What is Your Number One Concern for Spine Surgery in 2012?


Six spine surgeons discuss their number one concerns for spine care in 2012.

Ask Spine Surgeons is a weekly series of questions posed to spine surgeons around the country about clinical, business and policy issues affecting spine care. We invite all spine surgeon and specialist responses. Next week's question is: Where are you focusing your research and development in 2012? Please send responses to Laura Miller at laura@beckershealthcare.com by Tuesday, Jan. 3 at 5pm CST. Limit responses to five sentences or less.

Dennis Crandall, MD (Medical Director, Sonoran Spine Center, Mesa, Ariz.):
I worry most about the catastrophe looming over American healthcare if Obama is re-elected.

Ara Deukmedjian, MD (Founder, Deuk Spine Institute, Melbourne, Fla.):
Spine care in America is being destroyed by insurers at an unimaginable and unprecedented rate. Every day spine surgeons are discovering insurance company created roadblocks to their ability to care and provide for their patients. Spine care is very complex and involves many conditions that are difficult to treat. The most common spinal conditions are those causing debilitating pain from the spine. The most common causes of this pain include muscle pain, facet joint pain and pain originating in the spinal disc (discogenic pain). The only treatments available for these types of conditions are medication, therapy, needle procedures and surgery. Every one of these avenues of treatment is currently (and has been for some time) under heavy attack by the insurance industry. Insurers simply don't want to pay for spine care so I predict we will see a dramatic reduction in elective spine care in the near future. Patients will be forced to make a choice: either demand more coverage for spine care from their insurer or pay more out of pocket themselves. The shift of cost for spine care to the patient will result in fewer spinal procedures and this in turn will create tremendous stress on spine care providers to survive in independent practice.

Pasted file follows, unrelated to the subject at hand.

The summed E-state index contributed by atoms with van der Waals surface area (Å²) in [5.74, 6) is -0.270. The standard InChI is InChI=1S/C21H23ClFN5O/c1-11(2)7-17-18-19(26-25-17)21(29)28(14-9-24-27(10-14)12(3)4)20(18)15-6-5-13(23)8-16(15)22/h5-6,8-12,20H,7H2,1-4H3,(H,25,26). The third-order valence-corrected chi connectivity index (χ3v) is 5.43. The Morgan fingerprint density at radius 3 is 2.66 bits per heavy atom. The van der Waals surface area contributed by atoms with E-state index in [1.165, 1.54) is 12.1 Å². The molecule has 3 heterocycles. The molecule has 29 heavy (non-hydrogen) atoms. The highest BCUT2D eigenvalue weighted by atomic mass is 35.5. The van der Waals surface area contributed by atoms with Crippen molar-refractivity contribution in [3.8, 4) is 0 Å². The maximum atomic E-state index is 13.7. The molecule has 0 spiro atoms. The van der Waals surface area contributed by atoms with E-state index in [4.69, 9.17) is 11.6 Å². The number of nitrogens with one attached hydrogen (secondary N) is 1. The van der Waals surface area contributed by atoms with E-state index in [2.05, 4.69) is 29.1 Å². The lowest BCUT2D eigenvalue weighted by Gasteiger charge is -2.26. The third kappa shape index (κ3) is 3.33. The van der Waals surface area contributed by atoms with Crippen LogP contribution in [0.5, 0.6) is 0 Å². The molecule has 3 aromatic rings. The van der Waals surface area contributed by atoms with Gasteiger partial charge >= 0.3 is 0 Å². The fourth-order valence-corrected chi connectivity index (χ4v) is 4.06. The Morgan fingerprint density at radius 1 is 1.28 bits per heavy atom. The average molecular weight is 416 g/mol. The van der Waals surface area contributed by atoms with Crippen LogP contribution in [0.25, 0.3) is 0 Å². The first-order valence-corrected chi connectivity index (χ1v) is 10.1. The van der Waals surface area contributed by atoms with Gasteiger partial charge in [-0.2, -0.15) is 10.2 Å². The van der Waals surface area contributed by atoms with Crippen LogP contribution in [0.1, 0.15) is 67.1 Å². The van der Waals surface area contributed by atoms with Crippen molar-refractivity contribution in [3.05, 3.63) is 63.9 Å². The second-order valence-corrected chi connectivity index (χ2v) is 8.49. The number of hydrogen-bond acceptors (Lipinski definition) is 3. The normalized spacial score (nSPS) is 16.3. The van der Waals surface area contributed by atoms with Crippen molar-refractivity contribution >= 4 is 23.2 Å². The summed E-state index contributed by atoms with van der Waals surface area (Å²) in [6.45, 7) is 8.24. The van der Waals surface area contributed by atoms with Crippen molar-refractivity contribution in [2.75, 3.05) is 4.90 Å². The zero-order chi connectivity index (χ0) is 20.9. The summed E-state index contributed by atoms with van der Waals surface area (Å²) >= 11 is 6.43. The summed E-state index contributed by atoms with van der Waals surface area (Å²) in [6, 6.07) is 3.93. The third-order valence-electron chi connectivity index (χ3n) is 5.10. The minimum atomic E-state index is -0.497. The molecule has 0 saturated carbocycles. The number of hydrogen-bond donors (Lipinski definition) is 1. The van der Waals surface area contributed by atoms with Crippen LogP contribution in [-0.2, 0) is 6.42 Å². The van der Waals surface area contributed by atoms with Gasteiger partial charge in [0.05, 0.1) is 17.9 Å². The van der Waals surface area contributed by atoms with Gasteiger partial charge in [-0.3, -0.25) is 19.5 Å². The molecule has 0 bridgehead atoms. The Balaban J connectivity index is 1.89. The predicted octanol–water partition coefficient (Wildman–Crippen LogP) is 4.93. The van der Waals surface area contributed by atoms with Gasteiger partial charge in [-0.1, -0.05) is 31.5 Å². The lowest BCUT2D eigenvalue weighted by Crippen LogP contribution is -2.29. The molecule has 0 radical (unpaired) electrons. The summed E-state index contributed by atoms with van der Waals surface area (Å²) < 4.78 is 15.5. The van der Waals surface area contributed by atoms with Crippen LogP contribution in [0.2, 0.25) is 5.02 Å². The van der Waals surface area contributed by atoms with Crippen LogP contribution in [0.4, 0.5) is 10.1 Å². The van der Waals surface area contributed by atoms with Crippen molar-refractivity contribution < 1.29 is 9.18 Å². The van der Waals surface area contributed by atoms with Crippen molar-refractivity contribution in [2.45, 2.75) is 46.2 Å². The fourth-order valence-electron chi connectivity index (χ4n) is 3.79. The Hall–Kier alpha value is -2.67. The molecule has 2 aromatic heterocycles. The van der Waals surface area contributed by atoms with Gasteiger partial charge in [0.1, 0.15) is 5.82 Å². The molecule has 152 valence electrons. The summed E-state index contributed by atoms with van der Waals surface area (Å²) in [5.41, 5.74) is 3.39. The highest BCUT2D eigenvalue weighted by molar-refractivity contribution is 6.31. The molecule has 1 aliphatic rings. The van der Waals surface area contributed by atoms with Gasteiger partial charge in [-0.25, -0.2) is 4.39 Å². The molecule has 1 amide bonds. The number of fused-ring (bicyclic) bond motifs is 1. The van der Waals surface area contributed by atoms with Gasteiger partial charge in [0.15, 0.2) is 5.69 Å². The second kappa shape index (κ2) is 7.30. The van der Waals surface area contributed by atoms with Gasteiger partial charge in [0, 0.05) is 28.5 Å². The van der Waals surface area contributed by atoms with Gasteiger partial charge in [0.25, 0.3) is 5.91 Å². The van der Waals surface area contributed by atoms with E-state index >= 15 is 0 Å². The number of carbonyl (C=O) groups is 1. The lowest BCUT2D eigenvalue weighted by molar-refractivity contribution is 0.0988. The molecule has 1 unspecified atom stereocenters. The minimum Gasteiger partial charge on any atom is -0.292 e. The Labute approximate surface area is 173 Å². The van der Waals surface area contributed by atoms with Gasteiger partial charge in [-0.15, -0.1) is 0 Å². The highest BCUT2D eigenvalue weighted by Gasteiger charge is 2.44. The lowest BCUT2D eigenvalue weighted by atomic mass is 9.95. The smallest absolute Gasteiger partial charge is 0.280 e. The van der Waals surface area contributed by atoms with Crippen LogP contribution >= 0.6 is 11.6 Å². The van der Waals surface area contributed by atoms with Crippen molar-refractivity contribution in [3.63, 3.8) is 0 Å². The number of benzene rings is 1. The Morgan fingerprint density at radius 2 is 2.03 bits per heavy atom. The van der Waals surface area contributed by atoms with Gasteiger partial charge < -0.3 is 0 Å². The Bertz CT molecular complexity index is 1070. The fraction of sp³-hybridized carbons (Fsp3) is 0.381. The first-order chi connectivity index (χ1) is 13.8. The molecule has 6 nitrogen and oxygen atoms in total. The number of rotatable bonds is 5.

J. Brian Gill, MD (Spine Surgeon, Nebraska Spine Center, Omaha):
The ability to perform procedures due to insurance approval. I have had more denials in the past four months than I had total for the prior two years. Unfortunately, it puts the patients in the middle with nowhere to turn. Another issue is the continuing declining reimbursements while trying to maintain a practice where expenses continue to increase.

Michael Gleiber, MD (Founder, Michael A. Glieber, MD, PA, Jupiter, Fla.):
Making sure those patients who require surgical procedures and osteobiologics are covered by their insurance plans so they can receive the appropriate, gold standard care.

Paul Slosar, MD (President, SpineCare Medical Group, San Francisco Spine Institute):
I have too many to list here.  Spine surgery can be an easy budget target because we provide a discreet care episode (surgery) that is "expensive" but in the large picture of healthcare costs we are miniscule. 

Brian Subach, MD (Director of Research and Spine Surgeon, Virginia Spine Institute, Reston):
Patient access to spinal healthcare. I am concerned that the healthcare reform combined with private insurers denying medically necessary procedures will lead to patients suffering unnecessarily when there are effective and proven technologies available to help them.

Related Articles on Spine Surgery:

10 Cost Benchmarks for Outpatient Cervical Spine Surgery
Where Spine Research is Headed: 5 Points From Dr. Frank Phillips

Building a Foundation for Scoliosis Treatment: 3 Important Studies

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